"There's nothing going on in here. It's shit!" a tattooed bloke with a TOWIE haircut complains loudly.
He's talking to one of the polite Greek waiters who show customers to their tables here, to buy expensive champagne and get fleeced by girls offering "private dances." Unfortunately, he's right. Apart from him and his mates, the place is dead. After his rotund friend has had a go on the pole in his suit, a girl begins dancing dolefully to Usher's heartfelt paean to a stripper girlfriend, "I Don't Mind," without actually taking any of her clothes off.
I leave, glad that I refused to shell out the £20 they tried to charge me for coming in.
9:30 PM: The Nag's Head, Aldgate
"Who's more important—Bill Gates or the President of the United States?" asks Phil, a city boy who looks a lot like Ben Stiller, to Inga, his Latvian companion, presumably trying to impress her with this contemplation on the true essence of power.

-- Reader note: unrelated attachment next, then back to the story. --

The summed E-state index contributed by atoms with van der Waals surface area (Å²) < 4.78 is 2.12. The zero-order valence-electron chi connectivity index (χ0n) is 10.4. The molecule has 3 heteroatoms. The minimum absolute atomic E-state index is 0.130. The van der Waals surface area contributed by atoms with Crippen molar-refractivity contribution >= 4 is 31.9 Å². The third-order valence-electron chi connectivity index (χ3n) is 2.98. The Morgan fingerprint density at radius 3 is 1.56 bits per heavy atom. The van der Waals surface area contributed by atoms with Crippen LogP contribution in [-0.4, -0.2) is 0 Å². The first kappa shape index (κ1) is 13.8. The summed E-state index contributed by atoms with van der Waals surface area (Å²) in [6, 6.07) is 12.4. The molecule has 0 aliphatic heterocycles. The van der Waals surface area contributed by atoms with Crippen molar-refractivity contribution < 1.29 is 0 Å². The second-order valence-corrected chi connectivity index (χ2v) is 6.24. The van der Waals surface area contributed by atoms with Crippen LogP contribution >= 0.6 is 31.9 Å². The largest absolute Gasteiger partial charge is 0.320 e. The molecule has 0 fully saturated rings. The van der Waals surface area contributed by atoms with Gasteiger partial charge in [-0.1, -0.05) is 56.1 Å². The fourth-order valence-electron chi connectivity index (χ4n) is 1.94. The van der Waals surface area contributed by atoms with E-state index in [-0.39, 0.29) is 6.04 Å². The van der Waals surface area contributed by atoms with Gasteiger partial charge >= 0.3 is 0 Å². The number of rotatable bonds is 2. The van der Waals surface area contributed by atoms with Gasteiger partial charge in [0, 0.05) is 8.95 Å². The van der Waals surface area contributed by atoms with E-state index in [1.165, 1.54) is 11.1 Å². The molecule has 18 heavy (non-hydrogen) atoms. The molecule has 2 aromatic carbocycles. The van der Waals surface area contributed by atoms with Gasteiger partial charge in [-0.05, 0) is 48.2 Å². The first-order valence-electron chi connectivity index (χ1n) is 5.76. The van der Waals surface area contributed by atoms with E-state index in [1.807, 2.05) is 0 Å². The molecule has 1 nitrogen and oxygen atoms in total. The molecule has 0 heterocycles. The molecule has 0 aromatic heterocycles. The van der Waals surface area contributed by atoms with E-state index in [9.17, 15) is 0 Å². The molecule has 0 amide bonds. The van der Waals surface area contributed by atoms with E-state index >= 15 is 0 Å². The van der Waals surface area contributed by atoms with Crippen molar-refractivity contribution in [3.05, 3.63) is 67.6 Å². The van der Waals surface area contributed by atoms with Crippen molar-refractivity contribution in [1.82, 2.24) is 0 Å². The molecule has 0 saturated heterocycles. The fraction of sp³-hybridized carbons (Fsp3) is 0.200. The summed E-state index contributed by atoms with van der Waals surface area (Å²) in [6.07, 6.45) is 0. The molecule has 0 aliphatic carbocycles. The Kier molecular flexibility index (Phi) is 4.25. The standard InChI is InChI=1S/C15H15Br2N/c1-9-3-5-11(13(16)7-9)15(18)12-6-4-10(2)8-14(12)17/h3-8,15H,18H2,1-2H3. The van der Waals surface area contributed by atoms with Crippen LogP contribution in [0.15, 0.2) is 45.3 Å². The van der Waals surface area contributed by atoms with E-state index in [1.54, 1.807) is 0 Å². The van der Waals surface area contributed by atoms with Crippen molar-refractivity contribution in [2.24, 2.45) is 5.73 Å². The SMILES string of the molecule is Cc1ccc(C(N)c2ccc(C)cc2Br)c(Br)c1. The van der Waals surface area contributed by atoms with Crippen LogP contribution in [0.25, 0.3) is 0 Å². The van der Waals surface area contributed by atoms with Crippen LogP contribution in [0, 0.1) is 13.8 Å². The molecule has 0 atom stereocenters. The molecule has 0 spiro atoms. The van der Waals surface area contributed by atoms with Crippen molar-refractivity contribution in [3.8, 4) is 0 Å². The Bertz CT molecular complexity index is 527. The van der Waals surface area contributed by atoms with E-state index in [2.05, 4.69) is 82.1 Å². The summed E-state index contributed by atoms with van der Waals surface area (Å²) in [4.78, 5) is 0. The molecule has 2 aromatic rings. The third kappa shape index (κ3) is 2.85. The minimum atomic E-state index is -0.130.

A cab over to Aldgate and I've hit the Nag's Head, a busted-up old boozer of pungent toilets that rivals The Flying Scotsman in terms of that very unique form of dilapidated charm. Here, a tall, Charles Dance-lookalike, East End hardman in an ill-fitting pinstripe suit looks moodily on as a girl masturbates onstage to Turkish music.
The women take it in turns to dance, and the pound-in-the-pot rule is strictly imposed. But the atmosphere is relaxed and the girls find ways to entertain themselves, searching eBay for shoes on iPhones and apparently pulling the punters. Phil, for instance, seems to be getting on very well with Inga. I wonder whether I'm finally witnessing a real human connection in this world of mirrors, dry ice, cheap perfume, and exceptionally tall transparent high heels.